Earlier this year my 12-year-old son and I had a knock-down-drag-out fight over patriotism and the evils of media influence. What incident set off these family fireworks? Was it the current U.N. wars or the influx of foreign goods? Was it Dan Rather or MTV? No, it was something much more important. My son, who misses no opportunity to criticize Indiana’s Hurrying Hoosiers, was backing the University of Michigan’s “Fab Five,” happily defeated earlier in the year by one of the dumbest mistakes in NCAA basketball history.

I suppose to the uninitiated this might raise a few eyebrows. How can you get from jump shots to Japan or from dunk shots to Dan Rather? The answer is that we take our basketball very seriously in this state. In order to understand this state’s passion for basketball, you must first understand that historically the heart of Indiana basketball has been not in the colleges, but in the high schools. Dr. Naismith may have invented the game in Massachusetts, but it took off like a three-point shot in Indiana. According to Herb Schwomeyer’s Hoosier Hysteria, the first game played in America outside of Massachusetts was in Crawfordsville in 1893. Eighteen years later Crawfordsville High School won the first state high school championship.

It is significant that Crawfordsville won the first state title. It is also significant that Muncie Central High School has won eight championships, more than any other school. It tells us something about Indiana culture. We are, in contrast to our image as a rural farm state, a state of small cities and towns. The 1990 census states that 65 percent of Indiana’s population lives in urban areas. True, one of the glories of Indiana high school basketball is that it has a classless or, as we anti-Marxists prefer to say, an equal-opportunity state tournament. All schools, regardless of their size or lack of it, compete against one another for the same championship. This means that tiny Milan, which loosely served as the basis for the movie Hoosiers and had an enrollment of only 161, was able to defeat Muncie Central in 1954, lay legitimate claim to being the best team in the state, and attain Hoosier immortality. Still, Milan’s great victory has become a myth obscuring the fact.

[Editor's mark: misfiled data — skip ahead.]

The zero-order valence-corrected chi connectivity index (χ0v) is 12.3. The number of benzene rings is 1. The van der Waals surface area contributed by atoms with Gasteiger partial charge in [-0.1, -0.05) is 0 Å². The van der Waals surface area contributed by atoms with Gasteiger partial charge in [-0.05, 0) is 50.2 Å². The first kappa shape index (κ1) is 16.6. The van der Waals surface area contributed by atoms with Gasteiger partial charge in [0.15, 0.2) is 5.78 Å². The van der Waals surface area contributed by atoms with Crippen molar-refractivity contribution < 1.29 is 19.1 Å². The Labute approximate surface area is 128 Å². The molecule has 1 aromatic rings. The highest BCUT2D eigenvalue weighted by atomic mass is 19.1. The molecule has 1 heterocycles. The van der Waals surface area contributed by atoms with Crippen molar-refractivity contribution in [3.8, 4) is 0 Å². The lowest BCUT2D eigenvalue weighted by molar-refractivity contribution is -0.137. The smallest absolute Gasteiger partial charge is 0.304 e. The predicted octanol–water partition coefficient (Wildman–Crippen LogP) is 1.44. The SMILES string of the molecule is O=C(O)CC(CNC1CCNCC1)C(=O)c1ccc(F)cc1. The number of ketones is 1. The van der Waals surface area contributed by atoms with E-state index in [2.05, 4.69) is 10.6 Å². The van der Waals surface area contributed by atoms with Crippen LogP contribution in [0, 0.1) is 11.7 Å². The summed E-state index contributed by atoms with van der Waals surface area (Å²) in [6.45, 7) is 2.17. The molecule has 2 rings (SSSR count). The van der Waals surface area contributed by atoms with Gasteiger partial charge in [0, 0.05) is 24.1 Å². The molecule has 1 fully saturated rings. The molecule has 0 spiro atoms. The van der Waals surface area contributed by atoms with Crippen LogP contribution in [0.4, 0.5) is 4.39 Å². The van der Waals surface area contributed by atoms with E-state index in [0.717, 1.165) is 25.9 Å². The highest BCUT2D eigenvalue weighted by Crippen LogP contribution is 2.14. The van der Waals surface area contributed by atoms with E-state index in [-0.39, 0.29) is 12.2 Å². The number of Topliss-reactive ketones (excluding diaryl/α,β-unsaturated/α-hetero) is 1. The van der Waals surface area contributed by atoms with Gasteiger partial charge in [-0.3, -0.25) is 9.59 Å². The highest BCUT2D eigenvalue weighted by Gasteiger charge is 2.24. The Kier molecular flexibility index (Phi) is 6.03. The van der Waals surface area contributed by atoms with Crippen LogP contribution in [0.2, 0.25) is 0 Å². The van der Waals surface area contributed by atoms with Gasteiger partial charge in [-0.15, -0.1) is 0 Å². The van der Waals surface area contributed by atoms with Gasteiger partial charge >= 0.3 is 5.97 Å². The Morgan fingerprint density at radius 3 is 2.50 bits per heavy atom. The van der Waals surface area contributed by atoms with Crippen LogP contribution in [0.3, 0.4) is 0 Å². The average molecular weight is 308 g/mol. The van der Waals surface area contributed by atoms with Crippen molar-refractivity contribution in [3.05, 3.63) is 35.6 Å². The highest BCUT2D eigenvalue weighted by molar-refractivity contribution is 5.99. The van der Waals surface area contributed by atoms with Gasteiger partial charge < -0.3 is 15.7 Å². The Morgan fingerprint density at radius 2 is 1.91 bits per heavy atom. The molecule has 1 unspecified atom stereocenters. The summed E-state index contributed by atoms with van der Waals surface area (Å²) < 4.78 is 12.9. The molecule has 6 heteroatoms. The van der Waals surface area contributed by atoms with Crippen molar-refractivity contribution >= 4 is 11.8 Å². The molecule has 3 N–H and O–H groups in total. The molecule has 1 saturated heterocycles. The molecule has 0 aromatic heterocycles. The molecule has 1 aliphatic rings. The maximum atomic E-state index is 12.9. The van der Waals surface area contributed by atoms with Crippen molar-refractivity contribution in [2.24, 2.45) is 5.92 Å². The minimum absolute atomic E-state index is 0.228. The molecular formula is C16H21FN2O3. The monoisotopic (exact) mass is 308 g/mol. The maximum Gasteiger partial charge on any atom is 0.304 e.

Most of our towns found their corporate identity through high school basketball teams and through employment in one or two factories. Entertainment and economies within the towns created and fostered intense local loyalties. My mother, a generous and kind Christian woman, born and reared in Madison, Indiana, still cannot prevent a look of contempt from spreading over her face whenever the name Jasper is mentioned. Jasper had the audacity to upset Madison in the 1949 championship game. I, to this day, cannot cheer for a Noblesville team, our arch rivals when I was in high school.

Unfortunately, our tradition is in serious danger. Our small-town culture is dying in the face of America’s contemporary centralizing “mediaocracy,” although school consolidation has done significant damage as well. The local basketball game is not the only show in town. Increasingly, people will sit in front of their televisions to watch Northeast Louisiana State play Oklahoma A&T rather than attend the game at their local gym. My son would rather have watched Chris Webber of Michigan, a mere media image in his life, than go to see a flesh-and-blood local hero fight for the glory of Carmel High.

Now, although the words catch in my Hoosier throat that has often gone hoarse at a ball game, I must admit that there is more than the game of basketball at stake here. The sin of the mediaocracy is that it makes us live in a world of illusory images. What appears on the screen is more real than our neighbor, to whom we only happen to say “Hi” in the driveway as we rush in to eat our frozen dinners in front of the boob tube. The result is moral voyeurism by which people become more agitated about defending the “rights” of Kuwaitis, Somalians, and Bosnians than about defending the integrity of their own community. After all, they don’t see Richmond and Kokomo on ABC news or even its Indianapolis affiliate. In a mediaocracy, whose motto is “I televise, therefore it is,” they quite simply do not exist.